Fill your suitcase

Dublin is crammed with tempting outlets that will help you part with your cash. Of course, you can visit the usual high street names, but for something special, call by the impressive Powerscourt Townhouse Centre, a beautiful Georgian building filled with boutiques selling all things from posh candles to crafted jewellery, and clothes. There's also a grand open food court, from which you can grab a coffee and admire the interior.

The Powerscourt Townhouse Centre, Dublin © J H Janßen - Wikimedia Commons
The Powerscourt Townhouse Centre, Dublin © J H Janßen - Wikimedia Commons

Vinyl lovers are also in for a treat with two great rummaging opportunities at Freebird Records (which also sells secondhand books at bargain prices), and Spindizzy Records. The latter can be found in St George's Arcade along with many market stalls.

Art aficionados should sniff out Designyard Gallery with its statement sculptures, while those after a little luxury might want to immerse themselves in Brown Thomas, Dublin's go-to department store with all the big hitters inside.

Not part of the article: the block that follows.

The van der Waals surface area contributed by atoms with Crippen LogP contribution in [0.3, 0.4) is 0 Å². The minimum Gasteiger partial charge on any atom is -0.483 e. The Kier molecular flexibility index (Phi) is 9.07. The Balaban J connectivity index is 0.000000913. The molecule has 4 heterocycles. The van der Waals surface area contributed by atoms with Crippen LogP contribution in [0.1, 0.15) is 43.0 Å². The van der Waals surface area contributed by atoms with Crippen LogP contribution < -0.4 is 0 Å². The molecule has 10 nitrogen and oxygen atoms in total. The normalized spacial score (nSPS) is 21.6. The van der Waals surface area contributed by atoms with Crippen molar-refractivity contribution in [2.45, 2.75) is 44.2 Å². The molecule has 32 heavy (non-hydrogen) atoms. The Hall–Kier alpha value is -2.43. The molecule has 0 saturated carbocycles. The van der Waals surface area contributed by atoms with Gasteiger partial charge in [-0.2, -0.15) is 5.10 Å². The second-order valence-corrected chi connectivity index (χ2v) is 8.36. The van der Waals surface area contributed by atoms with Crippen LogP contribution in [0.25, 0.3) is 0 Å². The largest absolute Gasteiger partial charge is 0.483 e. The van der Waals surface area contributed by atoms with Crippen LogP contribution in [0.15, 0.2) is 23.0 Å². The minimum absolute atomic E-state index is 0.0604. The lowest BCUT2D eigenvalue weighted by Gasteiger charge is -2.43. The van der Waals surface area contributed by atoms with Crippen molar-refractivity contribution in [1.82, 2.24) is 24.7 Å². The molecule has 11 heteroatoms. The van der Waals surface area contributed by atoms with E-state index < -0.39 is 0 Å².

Across the river, on the north side of the Liffey, sits The Grand Social. A beloved music venue, it throws open its doors every Saturday to host the Ha'Penny Market from 12pm to 6pm. This fair blends vintage clothes, accessories and crafts in a fun and friendly environment where it's completely acceptable to wander round the stalls with a giant G&T in hand - perfect!

Where to eat, drink, and be very merry